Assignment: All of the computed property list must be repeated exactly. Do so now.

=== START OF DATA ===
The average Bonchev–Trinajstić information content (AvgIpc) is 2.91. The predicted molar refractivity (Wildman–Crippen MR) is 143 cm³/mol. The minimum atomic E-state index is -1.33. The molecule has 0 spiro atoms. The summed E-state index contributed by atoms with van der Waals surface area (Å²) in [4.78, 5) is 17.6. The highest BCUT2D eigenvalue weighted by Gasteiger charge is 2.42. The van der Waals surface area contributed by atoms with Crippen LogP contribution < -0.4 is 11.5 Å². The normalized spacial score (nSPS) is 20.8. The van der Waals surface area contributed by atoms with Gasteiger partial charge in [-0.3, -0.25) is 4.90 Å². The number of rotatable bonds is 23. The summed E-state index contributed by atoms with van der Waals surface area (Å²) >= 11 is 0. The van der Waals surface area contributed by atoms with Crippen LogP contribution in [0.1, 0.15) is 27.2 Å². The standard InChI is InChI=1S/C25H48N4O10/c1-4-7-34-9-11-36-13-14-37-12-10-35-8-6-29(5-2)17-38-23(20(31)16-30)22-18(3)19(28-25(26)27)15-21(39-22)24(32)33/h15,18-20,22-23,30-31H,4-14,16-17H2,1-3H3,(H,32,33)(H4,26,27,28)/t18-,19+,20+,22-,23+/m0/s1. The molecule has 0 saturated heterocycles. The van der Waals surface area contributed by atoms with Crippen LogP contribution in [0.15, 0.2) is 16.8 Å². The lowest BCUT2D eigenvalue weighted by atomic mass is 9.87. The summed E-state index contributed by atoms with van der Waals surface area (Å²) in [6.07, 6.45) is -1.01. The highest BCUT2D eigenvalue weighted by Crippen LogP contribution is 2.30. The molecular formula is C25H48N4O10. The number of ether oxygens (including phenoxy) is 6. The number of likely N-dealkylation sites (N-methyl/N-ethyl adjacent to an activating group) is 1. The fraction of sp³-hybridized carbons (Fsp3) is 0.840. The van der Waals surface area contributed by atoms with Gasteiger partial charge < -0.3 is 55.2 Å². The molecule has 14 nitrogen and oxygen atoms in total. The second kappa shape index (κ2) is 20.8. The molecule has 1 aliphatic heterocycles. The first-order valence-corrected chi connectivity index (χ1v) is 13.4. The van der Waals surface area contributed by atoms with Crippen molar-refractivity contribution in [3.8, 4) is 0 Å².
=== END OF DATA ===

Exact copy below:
The average Bonchev–Trinajstić information content (AvgIpc) is 2.91. The predicted molar refractivity (Wildman–Crippen MR) is 143 cm³/mol. The minimum atomic E-state index is -1.33. The molecule has 0 spiro atoms. The summed E-state index contributed by atoms with van der Waals surface area (Å²) in [4.78, 5) is 17.6. The highest BCUT2D eigenvalue weighted by Gasteiger charge is 2.42. The van der Waals surface area contributed by atoms with Crippen LogP contribution < -0.4 is 11.5 Å². The normalized spacial score (nSPS) is 20.8. The van der Waals surface area contributed by atoms with Gasteiger partial charge in [-0.3, -0.25) is 4.90 Å². The number of rotatable bonds is 23. The summed E-state index contributed by atoms with van der Waals surface area (Å²) >= 11 is 0. The van der Waals surface area contributed by atoms with Crippen LogP contribution in [0.1, 0.15) is 27.2 Å². The standard InChI is InChI=1S/C25H48N4O10/c1-4-7-34-9-11-36-13-14-37-12-10-35-8-6-29(5-2)17-38-23(20(31)16-30)22-18(3)19(28-25(26)27)15-21(39-22)24(32)33/h15,18-20,22-23,30-31H,4-14,16-17H2,1-3H3,(H,32,33)(H4,26,27,28)/t18-,19+,20+,22-,23+/m0/s1. The molecule has 0 saturated heterocycles. The van der Waals surface area contributed by atoms with Crippen LogP contribution in [0.15, 0.2) is 16.8 Å². The lowest BCUT2D eigenvalue weighted by atomic mass is 9.87. The summed E-state index contributed by atoms with van der Waals surface area (Å²) in [6.07, 6.45) is -1.01. The highest BCUT2D eigenvalue weighted by Crippen LogP contribution is 2.30. The molecular formula is C25H48N4O10. The number of ether oxygens (including phenoxy) is 6. The number of likely N-dealkylation sites (N-methyl/N-ethyl adjacent to an activating group) is 1. The fraction of sp³-hybridized carbons (Fsp3) is 0.840. The van der Waals surface area contributed by atoms with Gasteiger partial charge < -0.3 is 55.2 Å². The molecule has 14 nitrogen and oxygen atoms in total. The second kappa shape index (κ2) is 20.8. The molecule has 1 aliphatic heterocycles. The first-order valence-corrected chi connectivity index (χ1v) is 13.4. The van der Waals surface area contributed by atoms with Crippen molar-refractivity contribution in [3.8, 4) is 0 Å².